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I beg to disagree.Over here we do use SID and STARS on every airport it has one. You can receive vectors, but you have to be careful as we fly between mountains and we need to be certain the course and altitudes that are being given to us doesn't vector ourselves into a Cumulus Granitus. Accepted reasons for deviations: Emergency, avoiding bad wx, fuel and time efficiency. Apart from those, there's no reason to not follow a SID or STAR, me thinks.As for how we approach an airport. Normally, we have a repetitive flight plan (in normal airline operations) and we use that route every time. We have to be vigilant to destination weather before commencing our descent so we can get an idea of which runway could be in use. Moreover, if the airport has ATIS, we know for sure which runway is operating. Then, we usually follow a STAR, unless a clear blue sky is the one we are surfing in, so we can request/accept a "Direct-to" clearance to the initial point of the approach (a VOR, an NDB or waypoint). If the area is busy we could get vectors, and upon receive of such vectors we look into our charts to see if the course/altitude instruction is acceptable regarding the area we are flying in.And even then, in some airports, depending on their "busy-ness", you can request a runway that will actually give you a tail wind. As long as the tail wind speed is not greater than that limiting your aircraft you are safe to land.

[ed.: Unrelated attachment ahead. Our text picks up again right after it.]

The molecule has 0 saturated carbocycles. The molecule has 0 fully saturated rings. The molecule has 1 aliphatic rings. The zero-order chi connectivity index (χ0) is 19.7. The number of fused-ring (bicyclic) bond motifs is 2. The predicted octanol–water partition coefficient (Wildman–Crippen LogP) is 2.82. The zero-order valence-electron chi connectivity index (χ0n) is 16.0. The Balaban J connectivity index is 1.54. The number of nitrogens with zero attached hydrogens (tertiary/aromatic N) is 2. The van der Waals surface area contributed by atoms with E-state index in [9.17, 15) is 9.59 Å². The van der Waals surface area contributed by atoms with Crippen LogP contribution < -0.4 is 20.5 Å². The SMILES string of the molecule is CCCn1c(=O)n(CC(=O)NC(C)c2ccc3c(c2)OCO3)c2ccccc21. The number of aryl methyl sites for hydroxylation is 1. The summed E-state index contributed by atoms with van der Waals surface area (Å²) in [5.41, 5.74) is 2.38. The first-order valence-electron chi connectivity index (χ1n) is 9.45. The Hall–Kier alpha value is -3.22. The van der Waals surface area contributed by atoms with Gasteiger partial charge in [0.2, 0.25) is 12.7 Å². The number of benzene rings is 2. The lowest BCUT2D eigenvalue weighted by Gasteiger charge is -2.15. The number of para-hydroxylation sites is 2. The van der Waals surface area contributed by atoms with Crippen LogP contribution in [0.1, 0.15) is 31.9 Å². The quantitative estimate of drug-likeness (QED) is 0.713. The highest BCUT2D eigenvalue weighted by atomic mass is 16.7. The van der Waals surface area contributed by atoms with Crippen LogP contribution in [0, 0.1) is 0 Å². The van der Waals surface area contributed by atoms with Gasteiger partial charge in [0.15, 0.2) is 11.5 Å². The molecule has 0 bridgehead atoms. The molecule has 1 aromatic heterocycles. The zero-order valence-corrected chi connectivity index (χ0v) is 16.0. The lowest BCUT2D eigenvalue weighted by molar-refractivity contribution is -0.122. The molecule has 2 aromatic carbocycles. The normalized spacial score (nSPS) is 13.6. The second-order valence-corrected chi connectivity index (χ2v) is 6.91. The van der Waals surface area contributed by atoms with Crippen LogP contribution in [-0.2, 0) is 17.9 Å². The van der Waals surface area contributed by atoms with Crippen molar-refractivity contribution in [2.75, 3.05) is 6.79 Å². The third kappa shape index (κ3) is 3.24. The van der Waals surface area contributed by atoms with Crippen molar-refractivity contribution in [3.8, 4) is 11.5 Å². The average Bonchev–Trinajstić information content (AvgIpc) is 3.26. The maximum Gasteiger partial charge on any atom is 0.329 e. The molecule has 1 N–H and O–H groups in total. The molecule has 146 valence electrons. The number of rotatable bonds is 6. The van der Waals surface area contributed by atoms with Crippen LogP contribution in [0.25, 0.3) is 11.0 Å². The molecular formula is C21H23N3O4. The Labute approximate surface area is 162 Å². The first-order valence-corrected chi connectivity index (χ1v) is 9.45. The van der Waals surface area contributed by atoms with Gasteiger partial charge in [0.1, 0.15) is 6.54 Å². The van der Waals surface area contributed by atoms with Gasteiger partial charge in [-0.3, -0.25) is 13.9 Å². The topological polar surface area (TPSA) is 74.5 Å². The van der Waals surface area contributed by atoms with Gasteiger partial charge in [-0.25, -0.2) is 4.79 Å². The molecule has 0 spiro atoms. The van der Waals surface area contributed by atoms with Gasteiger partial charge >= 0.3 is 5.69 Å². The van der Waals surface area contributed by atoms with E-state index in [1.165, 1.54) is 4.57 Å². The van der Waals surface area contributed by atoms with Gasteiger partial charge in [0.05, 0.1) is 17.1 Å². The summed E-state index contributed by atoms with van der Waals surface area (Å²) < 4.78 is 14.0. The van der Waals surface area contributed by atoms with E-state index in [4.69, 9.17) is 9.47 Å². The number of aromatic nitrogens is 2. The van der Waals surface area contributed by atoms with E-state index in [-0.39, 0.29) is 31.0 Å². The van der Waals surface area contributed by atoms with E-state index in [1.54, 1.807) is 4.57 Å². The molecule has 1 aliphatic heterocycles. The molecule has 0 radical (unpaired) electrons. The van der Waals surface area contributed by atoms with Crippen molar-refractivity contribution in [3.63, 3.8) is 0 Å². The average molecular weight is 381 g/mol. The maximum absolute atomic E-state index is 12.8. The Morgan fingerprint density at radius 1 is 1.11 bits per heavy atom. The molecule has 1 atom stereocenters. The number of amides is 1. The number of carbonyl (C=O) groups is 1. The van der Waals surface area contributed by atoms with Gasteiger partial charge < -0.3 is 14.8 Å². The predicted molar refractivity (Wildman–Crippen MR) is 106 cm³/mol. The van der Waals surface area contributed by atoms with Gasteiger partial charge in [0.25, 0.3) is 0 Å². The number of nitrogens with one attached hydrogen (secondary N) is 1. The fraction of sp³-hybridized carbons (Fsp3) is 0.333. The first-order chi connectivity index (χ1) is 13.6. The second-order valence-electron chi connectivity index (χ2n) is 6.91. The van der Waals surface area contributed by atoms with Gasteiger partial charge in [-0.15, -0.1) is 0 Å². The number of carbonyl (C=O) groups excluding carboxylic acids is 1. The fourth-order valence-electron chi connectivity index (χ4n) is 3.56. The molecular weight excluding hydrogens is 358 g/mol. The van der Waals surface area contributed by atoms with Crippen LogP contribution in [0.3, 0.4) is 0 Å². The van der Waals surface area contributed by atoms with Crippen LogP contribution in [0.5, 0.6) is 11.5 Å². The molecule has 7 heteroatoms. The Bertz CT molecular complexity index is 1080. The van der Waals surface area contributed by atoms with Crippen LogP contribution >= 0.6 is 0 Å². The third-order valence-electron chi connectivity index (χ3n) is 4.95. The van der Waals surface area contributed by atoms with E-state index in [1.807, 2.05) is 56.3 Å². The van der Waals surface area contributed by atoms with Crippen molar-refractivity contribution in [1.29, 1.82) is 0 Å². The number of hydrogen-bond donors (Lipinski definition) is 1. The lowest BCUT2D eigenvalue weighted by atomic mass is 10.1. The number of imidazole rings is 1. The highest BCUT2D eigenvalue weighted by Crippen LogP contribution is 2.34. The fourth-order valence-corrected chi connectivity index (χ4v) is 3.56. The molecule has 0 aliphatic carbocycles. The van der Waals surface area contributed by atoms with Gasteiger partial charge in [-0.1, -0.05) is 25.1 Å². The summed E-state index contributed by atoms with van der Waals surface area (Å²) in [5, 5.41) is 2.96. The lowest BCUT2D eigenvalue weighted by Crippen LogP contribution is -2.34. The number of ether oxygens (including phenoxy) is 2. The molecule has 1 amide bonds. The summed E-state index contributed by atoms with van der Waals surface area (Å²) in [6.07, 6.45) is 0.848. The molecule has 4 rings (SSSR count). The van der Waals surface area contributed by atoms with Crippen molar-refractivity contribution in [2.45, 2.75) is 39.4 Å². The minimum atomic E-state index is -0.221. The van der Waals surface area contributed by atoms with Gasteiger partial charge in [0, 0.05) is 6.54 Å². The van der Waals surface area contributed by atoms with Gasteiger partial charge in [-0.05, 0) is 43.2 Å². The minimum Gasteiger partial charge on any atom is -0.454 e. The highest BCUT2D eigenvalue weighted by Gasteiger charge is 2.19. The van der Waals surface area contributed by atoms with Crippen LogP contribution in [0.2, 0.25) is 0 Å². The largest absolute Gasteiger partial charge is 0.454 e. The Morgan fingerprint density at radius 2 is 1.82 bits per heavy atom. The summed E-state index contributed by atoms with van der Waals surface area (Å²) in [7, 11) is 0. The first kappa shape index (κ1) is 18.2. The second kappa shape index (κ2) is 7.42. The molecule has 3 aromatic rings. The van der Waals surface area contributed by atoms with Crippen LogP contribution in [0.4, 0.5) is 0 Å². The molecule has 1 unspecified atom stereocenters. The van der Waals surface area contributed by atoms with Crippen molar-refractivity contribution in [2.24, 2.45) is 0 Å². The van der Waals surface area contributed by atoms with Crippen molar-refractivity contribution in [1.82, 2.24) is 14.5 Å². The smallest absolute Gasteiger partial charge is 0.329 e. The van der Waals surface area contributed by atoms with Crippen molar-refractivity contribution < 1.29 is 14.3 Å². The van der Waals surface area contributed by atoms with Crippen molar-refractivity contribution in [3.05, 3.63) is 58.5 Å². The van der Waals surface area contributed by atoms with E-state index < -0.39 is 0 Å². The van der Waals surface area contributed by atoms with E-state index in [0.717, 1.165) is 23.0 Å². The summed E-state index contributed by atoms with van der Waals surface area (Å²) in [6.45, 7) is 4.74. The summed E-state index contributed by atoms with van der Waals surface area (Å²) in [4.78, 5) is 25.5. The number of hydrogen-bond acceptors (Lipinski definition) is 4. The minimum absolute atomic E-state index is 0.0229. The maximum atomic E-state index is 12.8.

Id like to agree and disagree on this, earlier on this topic, it usually depends on the situation, not every airport has SIDS or STARS, some of the biggest airports dot have some or have one. So ATC gives you vectors to follow, just follow them no matter what, it doesnt matter. in contrast to FS ATC you can either approach using the FMC or fly vectors, and if youre lucky and know the active runway, then you can approach with the FMC, but in real life is ATC give you headings, you absolutely have to follow them, no questions asked. the fmc is an option.

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Reading your comments, sorry, but you're not a.... nvm